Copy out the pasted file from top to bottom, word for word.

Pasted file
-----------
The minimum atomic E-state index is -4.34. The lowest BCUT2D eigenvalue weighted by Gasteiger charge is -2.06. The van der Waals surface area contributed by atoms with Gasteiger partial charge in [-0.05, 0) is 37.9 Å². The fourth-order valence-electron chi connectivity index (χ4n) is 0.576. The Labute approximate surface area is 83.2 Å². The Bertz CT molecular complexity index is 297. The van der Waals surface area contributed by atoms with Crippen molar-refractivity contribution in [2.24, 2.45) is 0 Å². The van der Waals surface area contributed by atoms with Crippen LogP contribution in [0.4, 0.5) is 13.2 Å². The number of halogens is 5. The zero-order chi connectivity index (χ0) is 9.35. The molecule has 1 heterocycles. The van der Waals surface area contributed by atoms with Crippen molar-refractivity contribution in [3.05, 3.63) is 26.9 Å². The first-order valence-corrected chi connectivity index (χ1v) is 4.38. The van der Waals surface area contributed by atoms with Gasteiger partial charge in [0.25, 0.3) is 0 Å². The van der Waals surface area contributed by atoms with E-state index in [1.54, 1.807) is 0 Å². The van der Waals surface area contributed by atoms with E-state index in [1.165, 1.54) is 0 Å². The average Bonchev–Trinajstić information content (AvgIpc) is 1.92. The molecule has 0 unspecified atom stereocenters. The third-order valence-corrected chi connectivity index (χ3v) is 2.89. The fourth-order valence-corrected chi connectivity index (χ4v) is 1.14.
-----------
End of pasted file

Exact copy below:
The minimum atomic E-state index is -4.34. The lowest BCUT2D eigenvalue weighted by Gasteiger charge is -2.06. The van der Waals surface area contributed by atoms with Gasteiger partial charge in [-0.05, 0) is 37.9 Å². The fourth-order valence-electron chi connectivity index (χ4n) is 0.576. The Labute approximate surface area is 83.2 Å². The Bertz CT molecular complexity index is 297. The van der Waals surface area contributed by atoms with Crippen molar-refractivity contribution in [2.24, 2.45) is 0 Å². The van der Waals surface area contributed by atoms with Crippen LogP contribution in [0.4, 0.5) is 13.2 Å². The number of halogens is 5. The zero-order chi connectivity index (χ0) is 9.35. The molecule has 1 heterocycles. The van der Waals surface area contributed by atoms with Crippen molar-refractivity contribution in [3.05, 3.63) is 26.9 Å². The first-order valence-corrected chi connectivity index (χ1v) is 4.38. The van der Waals surface area contributed by atoms with Gasteiger partial charge in [0.25, 0.3) is 0 Å². The van der Waals surface area contributed by atoms with E-state index in [1.54, 1.807) is 0 Å². The van der Waals surface area contributed by atoms with E-state index in [1.165, 1.54) is 0 Å². The average Bonchev–Trinajstić information content (AvgIpc) is 1.92. The molecule has 0 unspecified atom stereocenters. The third-order valence-corrected chi connectivity index (χ3v) is 2.89. The fourth-order valence-corrected chi connectivity index (χ4v) is 1.14.